Electrical interferences in SFRA measurements

Electrical interferences in SFRA measurements

Vol. 4 Issue 2


Power transformers are still among the most costly and critical components in an electrical power network. Thus, the importance of a reliable condition assessment of these assets increases due to the aging of transformer fleets. The Sweep Frequency Response Analysis (SFRA) has become an important standard test and provides comprehensive information about the mechanical and electrical integrity of the active part of power transformers. Electrical as well as geometrical changes in the magnetic core, the winding assembly and the clamping structure can be detected by a comparison of an actual measurement with a reference measurement. In contrast to traditional diagnostic methods, the SFRA is sensitive to external electrical interferences which may limit the comparability and can consequently lead to misinterpretation of the measurement results. For an optimum suppression of narrowband and broadband noise, software-based as well as hardware-based techniques can be utilized. This article discusses the theory of different noise sources and noise suppression techniques. Different case studies show the efficacy of measurements even in harsh conditions.

Keywords: Frequency Response Analysis, SFRA, noise, mechanical condition assessment, power transformer

1   Introduction

At the latest since the IEC 60076-18 (Edition 1.0) standard was introduced in 2012, the acceptance on the market for the Sweep Frequency Response Analysis (SFRA) method has increased and it has become one of the most common electrical tests for power transformers. It is a non-invasive, low-voltage diagnostic test, delivering comprehensive information about the mechanical and electrical condition of the active part of power transformers. Shocks caused by transportation, seismic activity, mains power failures, etc. can cause problems in the windings, contacts or transformer core. It turns out that the SFRA is the most sensitive method to detect such mechanical and electrical defects.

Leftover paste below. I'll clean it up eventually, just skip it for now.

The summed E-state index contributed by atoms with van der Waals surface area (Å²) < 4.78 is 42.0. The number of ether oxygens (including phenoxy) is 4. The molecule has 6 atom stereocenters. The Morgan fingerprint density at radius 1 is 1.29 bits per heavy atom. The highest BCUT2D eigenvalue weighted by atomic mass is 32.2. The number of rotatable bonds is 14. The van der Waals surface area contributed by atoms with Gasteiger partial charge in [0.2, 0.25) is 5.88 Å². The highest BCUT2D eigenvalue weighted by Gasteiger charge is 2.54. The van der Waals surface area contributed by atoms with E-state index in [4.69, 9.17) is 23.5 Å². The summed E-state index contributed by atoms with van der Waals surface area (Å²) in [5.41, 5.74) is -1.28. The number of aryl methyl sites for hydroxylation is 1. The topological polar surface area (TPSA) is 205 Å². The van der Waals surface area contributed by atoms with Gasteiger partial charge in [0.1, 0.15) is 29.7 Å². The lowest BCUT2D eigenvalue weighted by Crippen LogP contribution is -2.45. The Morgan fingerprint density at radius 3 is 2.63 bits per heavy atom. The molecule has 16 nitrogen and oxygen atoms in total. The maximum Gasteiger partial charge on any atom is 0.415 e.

In order to perform SFRA measurements, typically a low output voltage between 0.1 V and 10 V is used – sometimes even in harsh conditions. Thus, the results obtained can be distorted by the influence of noise. In these cases it can yield to unnecessary maintenance or repair actions, triggered by misinterpretations of the results. Allowing even non-experts to distinguish between trace deviations caused by mechanical or electrical problems, as well as noise, this article focuses on the influence of noise in SFRA measurements.